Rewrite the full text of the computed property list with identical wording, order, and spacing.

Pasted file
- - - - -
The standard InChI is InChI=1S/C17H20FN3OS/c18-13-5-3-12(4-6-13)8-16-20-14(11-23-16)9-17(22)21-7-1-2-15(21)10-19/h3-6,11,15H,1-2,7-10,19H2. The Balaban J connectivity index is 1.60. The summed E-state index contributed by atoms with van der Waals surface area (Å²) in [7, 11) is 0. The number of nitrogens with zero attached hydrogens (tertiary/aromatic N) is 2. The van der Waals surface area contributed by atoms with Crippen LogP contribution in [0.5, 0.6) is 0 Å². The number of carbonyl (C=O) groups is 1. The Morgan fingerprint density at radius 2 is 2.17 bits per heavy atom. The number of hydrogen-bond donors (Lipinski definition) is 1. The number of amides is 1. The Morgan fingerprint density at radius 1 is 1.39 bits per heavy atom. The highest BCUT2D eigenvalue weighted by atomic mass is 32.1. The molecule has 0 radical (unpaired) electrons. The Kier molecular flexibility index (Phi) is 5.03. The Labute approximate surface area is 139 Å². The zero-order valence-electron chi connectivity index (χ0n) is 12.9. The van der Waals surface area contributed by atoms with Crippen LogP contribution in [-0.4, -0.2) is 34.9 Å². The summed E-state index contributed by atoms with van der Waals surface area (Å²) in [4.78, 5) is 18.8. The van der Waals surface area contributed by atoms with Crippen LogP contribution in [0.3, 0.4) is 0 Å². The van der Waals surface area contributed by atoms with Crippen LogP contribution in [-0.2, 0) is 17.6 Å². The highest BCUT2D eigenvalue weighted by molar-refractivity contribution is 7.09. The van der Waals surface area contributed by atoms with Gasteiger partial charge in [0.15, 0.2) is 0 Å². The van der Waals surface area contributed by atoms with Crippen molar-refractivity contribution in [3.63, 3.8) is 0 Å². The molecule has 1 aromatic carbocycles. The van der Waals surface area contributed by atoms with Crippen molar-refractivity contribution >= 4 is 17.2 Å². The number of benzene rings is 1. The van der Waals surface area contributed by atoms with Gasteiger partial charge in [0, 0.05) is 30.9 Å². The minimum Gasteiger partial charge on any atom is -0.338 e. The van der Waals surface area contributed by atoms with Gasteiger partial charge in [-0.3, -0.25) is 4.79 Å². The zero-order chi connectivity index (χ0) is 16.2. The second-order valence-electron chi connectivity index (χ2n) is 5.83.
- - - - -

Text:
The standard InChI is InChI=1S/C17H20FN3OS/c18-13-5-3-12(4-6-13)8-16-20-14(11-23-16)9-17(22)21-7-1-2-15(21)10-19/h3-6,11,15H,1-2,7-10,19H2. The Balaban J connectivity index is 1.60. The summed E-state index contributed by atoms with van der Waals surface area (Å²) in [7, 11) is 0. The number of nitrogens with zero attached hydrogens (tertiary/aromatic N) is 2. The van der Waals surface area contributed by atoms with Crippen LogP contribution in [0.5, 0.6) is 0 Å². The number of carbonyl (C=O) groups is 1. The Morgan fingerprint density at radius 2 is 2.17 bits per heavy atom. The number of hydrogen-bond donors (Lipinski definition) is 1. The number of amides is 1. The Morgan fingerprint density at radius 1 is 1.39 bits per heavy atom. The highest BCUT2D eigenvalue weighted by atomic mass is 32.1. The molecule has 0 radical (unpaired) electrons. The Kier molecular flexibility index (Phi) is 5.03. The Labute approximate surface area is 139 Å². The zero-order valence-electron chi connectivity index (χ0n) is 12.9. The van der Waals surface area contributed by atoms with Crippen LogP contribution in [-0.4, -0.2) is 34.9 Å². The summed E-state index contributed by atoms with van der Waals surface area (Å²) in [4.78, 5) is 18.8. The van der Waals surface area contributed by atoms with Crippen LogP contribution in [0.3, 0.4) is 0 Å². The van der Waals surface area contributed by atoms with Crippen LogP contribution in [-0.2, 0) is 17.6 Å². The highest BCUT2D eigenvalue weighted by molar-refractivity contribution is 7.09. The van der Waals surface area contributed by atoms with Gasteiger partial charge in [0.15, 0.2) is 0 Å². The van der Waals surface area contributed by atoms with Crippen molar-refractivity contribution in [3.63, 3.8) is 0 Å². The molecule has 1 aromatic carbocycles. The van der Waals surface area contributed by atoms with Crippen molar-refractivity contribution >= 4 is 17.2 Å². The number of benzene rings is 1. The van der Waals surface area contributed by atoms with Gasteiger partial charge in [0, 0.05) is 30.9 Å². The minimum Gasteiger partial charge on any atom is -0.338 e. The van der Waals surface area contributed by atoms with Gasteiger partial charge in [-0.3, -0.25) is 4.79 Å². The zero-order chi connectivity index (χ0) is 16.2. The second-order valence-electron chi connectivity index (χ2n) is 5.83.